Today’s readings: 2 Kings 2:1-12; Mark 9:2-9
Things happen up mountains in the Bible. Big things. Important things.
In today’s Gospel reading we heard about the Transfiguration, that moment when, witnessed by Peter, James and John, Jesus is transformed, filled with God’s glory and blazing white, side by side with Moses and Elijah. And it happens up a mountain.
But it’s certainly not the first time that we hear of people having important encounters with God up a mountain – the Old Testament is full of significant events taking place on mountains. Noah’s Ark, at the end of the flood, landed on a mountain. Abraham took his son Isaac to the mountain of Moriah, ready in his faith to make any sacrifice to God, but instead, there on the mountain heard the voice of an angel saying he had proved his faith.
Moses, in today’s Gospel on the mountain with Jesus, was no stranger to holy encounters on mountains. He spoke with God on Mount Sinai more than once and was given the 10 Commandments there. In fact, God appeared to the whole people of Israel on Mount Sinai – and they hated it, they were terrified and begged Moses not to make them go through that again.
And this isn’t Elijah’s first big moment on a mountain either – it was on Mount Carmel that Elijah did battle with the priests of the Baal, calling down God’s fire on his altar, and it was also on Mount Carmel that he prayed and God ended the long drought that had afflicted the people for 3 years.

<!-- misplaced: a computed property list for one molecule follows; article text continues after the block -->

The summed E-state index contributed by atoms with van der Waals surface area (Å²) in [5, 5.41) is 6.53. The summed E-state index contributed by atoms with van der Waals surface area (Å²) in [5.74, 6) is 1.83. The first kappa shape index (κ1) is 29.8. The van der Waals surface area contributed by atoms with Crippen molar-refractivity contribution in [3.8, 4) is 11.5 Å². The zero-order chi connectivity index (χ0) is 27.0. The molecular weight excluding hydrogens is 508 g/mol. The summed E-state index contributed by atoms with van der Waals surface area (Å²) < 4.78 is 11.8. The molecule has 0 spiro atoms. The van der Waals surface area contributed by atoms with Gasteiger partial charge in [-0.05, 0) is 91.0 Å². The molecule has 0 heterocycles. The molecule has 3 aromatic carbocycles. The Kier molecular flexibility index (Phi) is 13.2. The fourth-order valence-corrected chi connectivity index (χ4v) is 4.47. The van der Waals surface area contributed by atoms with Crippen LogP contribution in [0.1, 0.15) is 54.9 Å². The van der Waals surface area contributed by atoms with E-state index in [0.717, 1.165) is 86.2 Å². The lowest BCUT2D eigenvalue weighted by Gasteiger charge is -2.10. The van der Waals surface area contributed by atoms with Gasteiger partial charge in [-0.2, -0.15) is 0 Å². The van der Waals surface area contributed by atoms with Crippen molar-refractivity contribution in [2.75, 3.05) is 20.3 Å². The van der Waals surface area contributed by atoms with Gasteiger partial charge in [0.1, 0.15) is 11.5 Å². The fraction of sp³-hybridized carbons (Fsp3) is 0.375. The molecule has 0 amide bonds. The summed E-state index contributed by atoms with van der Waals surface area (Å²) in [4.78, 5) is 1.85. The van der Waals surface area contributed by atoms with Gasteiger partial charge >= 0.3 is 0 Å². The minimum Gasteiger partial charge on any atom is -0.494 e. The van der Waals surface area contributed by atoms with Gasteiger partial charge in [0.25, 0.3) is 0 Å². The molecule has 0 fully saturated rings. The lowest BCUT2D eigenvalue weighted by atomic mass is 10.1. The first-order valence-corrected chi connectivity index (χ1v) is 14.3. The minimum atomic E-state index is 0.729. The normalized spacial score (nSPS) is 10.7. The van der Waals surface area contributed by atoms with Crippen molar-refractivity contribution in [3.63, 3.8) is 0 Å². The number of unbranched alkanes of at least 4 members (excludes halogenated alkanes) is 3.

So in the Bible mountains are places where God reveals Godself to people, where God speaks to people and answers prayers, where they see something of the reality of God and it leaves them, like Peter, James and John, like the people of Israel on Mount Sinai, absolutely terrified.
A couple of weeks ago, you might remember, I was talking about thin places, places where something of God’s kingdom breaks through, places where we find it easier to feel God’s presence and hear God’s voice. I was talking about churches, but it’s clear that in the Bible, it’s mostly mountains that are thin places. It’s on mountains that God reveals Godself.
And that is what is happening here in our Gospel reading. In this thin place, up this mountain, the glory of God breaks through and the disciples see Jesus differently, like a glimpse through a window into a different reality, where Jesus stands at one and the same time in God’s kingdom, with Moses and Elijah by his side, and in the world of our reality, with Peter, James and John.
No wonder they are terrified. No wonder Peter starts babbling daft ideas about building tents.
You and I are unlikely ever to have this sort of encounter with God, though of course, we can still experience the presence of God, still find ourselves closer to God in the thin places. Admittedly, those thin places are harder to access right now – in a lockdown there are no churches to go to, no mountains to climb. But we can still encounter God. We just need to make a thin place in our lives.
In fact, a thin place in our lives is coming anyway. Lent. It starts on Wednesday and it is a time for us to be more intentional about our relationship with God. It’s a time for more prayer, more time with the Bible, a time to be quiet with God, to listen for God speaking into our lives.
And in fact we do have a metaphorical mountain to climb, because we have set ourselves quite a task, to read the whole of the Gospel of Mark as part of our Lent practice of prayer and scripture.
So I pray that Lent will be for all of us a thin place, a time of encounter, of drawing closer to God. A time when God reveals something of Godself to us, though I’d like it to be less terrifying than this encounter. And I pray that when Easter comes, we will all be transformed, filled with God’s glory as we celebrate the risen Christ. Amen